Would that we could all follow this simple formula: justice, goodness, and walking modestly. It’s that last one that is especially captivating for its unusual form. It’s an imperative, but the verb is not lalekhet, to walk, but rather, lehatzni’a, to make modest. Hatzne’a lekhet, perhaps more literally translated is “Make your walking modest” as you saunter through life. And I think that this image of approaching life modestly includes the following values taught by our tradition:
- Honesty – מדבר שקר תרחק (Midevar sheqer tirhaq / Distance yourself from falsehood. Shemot / Exodus 23:7)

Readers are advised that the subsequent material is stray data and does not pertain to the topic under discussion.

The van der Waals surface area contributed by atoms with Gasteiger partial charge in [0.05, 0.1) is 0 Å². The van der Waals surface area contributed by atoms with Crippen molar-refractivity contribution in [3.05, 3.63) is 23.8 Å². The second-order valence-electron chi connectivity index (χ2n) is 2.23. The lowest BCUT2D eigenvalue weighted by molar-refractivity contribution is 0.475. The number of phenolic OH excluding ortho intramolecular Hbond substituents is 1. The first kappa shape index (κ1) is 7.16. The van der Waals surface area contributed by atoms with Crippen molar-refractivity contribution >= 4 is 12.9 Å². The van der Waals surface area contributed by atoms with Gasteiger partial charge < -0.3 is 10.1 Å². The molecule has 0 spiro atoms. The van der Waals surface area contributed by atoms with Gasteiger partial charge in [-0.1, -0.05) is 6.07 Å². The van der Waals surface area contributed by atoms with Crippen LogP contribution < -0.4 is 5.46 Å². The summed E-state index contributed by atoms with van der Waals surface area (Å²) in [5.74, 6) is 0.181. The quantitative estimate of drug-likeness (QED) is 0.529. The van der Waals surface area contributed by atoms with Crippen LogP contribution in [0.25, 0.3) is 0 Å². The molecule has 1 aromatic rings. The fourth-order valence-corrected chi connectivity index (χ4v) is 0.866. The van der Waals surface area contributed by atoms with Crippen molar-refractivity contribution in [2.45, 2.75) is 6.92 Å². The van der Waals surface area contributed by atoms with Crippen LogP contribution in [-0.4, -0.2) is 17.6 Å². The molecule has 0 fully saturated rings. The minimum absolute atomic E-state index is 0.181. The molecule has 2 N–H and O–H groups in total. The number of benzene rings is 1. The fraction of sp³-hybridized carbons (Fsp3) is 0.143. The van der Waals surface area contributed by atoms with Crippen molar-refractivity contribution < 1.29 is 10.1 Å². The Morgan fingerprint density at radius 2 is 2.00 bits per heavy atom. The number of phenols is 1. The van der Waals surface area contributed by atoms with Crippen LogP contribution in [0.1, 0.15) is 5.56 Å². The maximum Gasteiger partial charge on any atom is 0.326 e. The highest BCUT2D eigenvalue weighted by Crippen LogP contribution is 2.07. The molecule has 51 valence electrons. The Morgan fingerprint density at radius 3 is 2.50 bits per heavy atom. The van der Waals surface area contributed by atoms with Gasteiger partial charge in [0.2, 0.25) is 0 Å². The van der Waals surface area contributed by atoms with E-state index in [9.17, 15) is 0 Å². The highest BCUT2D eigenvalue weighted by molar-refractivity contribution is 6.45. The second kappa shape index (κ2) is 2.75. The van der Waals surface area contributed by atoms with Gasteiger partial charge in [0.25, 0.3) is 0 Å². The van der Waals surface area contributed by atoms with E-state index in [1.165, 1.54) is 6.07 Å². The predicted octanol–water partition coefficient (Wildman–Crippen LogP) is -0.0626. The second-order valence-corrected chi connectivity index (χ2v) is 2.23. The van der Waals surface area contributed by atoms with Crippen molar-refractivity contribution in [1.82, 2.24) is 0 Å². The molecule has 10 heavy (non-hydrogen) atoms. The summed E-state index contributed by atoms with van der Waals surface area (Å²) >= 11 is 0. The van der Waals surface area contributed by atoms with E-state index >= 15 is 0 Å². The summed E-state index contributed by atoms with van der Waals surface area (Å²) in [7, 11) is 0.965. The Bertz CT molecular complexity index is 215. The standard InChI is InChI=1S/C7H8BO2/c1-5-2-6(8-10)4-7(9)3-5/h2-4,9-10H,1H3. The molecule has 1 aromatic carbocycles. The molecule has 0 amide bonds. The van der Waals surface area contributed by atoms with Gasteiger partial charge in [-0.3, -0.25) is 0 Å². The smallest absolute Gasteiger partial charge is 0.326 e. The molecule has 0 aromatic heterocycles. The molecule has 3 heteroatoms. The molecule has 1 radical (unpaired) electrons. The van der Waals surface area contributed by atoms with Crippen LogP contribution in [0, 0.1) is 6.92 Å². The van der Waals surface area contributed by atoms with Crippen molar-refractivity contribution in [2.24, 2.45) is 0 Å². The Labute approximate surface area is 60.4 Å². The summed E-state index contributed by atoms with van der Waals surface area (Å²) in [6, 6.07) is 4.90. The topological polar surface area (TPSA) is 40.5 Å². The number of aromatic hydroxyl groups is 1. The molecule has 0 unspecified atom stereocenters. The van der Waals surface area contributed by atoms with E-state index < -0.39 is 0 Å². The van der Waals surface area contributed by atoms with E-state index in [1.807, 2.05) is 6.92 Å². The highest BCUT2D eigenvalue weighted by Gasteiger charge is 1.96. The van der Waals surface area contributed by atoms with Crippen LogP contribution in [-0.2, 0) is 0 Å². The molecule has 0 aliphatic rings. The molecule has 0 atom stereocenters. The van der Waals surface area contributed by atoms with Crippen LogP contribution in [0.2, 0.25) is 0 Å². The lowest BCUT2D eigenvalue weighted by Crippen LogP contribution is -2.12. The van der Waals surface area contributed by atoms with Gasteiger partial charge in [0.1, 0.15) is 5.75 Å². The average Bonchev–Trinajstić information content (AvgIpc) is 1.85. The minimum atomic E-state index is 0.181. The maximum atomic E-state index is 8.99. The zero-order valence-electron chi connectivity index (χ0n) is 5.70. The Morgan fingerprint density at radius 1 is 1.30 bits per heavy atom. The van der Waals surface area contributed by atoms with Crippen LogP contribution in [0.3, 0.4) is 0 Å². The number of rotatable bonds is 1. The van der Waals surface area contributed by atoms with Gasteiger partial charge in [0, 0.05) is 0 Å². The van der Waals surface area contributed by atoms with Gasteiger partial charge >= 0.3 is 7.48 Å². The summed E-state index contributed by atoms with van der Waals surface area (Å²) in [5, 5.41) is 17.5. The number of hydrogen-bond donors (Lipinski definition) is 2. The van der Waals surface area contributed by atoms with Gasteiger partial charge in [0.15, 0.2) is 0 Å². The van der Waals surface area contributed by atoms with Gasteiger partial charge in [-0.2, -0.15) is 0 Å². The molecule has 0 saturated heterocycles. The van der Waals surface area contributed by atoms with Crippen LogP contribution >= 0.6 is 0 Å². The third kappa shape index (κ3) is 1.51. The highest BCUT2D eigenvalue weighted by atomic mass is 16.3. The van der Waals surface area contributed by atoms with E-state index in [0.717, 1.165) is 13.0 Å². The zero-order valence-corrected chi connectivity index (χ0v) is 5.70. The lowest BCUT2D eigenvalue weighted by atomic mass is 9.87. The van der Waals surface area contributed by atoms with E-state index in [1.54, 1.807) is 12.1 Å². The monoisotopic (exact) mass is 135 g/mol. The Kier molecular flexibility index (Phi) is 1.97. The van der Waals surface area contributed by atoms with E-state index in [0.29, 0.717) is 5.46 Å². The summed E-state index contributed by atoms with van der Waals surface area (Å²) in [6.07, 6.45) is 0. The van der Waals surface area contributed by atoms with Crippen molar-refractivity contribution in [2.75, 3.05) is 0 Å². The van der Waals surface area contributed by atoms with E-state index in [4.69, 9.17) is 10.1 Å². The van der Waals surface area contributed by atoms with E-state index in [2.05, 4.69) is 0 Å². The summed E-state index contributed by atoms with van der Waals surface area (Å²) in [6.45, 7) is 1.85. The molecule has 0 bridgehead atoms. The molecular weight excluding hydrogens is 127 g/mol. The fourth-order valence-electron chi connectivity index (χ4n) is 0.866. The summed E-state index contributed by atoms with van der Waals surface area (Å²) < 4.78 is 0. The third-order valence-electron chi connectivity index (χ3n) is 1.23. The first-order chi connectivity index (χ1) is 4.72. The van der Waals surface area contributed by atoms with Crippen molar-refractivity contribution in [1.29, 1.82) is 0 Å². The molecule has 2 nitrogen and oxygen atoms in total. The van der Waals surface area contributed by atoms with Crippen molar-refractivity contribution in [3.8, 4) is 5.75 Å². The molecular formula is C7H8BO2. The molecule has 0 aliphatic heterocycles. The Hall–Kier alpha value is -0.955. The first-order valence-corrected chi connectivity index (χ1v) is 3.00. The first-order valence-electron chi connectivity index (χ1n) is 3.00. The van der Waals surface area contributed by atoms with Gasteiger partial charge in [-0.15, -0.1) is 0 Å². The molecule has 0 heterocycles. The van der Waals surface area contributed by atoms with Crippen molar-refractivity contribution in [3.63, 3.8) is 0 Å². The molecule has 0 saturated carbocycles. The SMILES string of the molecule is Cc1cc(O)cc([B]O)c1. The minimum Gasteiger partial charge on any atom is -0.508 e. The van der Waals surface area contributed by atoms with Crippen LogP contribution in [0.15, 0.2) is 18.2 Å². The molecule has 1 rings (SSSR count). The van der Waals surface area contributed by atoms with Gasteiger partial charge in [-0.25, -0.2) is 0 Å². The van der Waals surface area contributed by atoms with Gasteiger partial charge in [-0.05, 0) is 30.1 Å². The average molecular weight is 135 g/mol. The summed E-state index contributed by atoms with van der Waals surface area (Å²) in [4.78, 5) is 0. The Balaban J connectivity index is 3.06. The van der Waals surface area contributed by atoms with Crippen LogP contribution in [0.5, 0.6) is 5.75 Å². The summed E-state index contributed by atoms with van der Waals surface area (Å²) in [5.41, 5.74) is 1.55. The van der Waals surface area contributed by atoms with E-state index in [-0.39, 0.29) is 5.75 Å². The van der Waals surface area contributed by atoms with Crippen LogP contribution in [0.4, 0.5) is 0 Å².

- Learning – תלמוד תורה (Talmud Torah, the highest holy opportunity of Jewish life.)
- Respect – דרך ארץ (Derekh eretz. See e.g. Pirqei Avot 2:2)
- Justice – צדק צדק תרדוף (“Justice, you shall pursue justice.” Devarim / Deuteronomy 16:20)
- Mercy – רחמים
- Not speaking hurtfully of others – אונאת דברים
- Making peace between people – שלום בית
Ladies and gentlemen, all I can say on this July 4th is the following:
Make good choices. Make the choices that benefit the common good. Implement these Jewish values in your everyday actions. Protect others. Have mercy. Seek justice and goodness. Make your walking through life modest.
And if we can get everybody on that program together, we will not only vanquish the virus, but we will continue to build America the Beautiful, and get this American experiment back on track.
Shabbat shalom, and a happy and reflective Independence Day.
Rabbi Seth Adelson
(Originally delivered at Congregation Beth Shalom, Pittsburgh, PA, Shabbat morning, 7/4/2020.)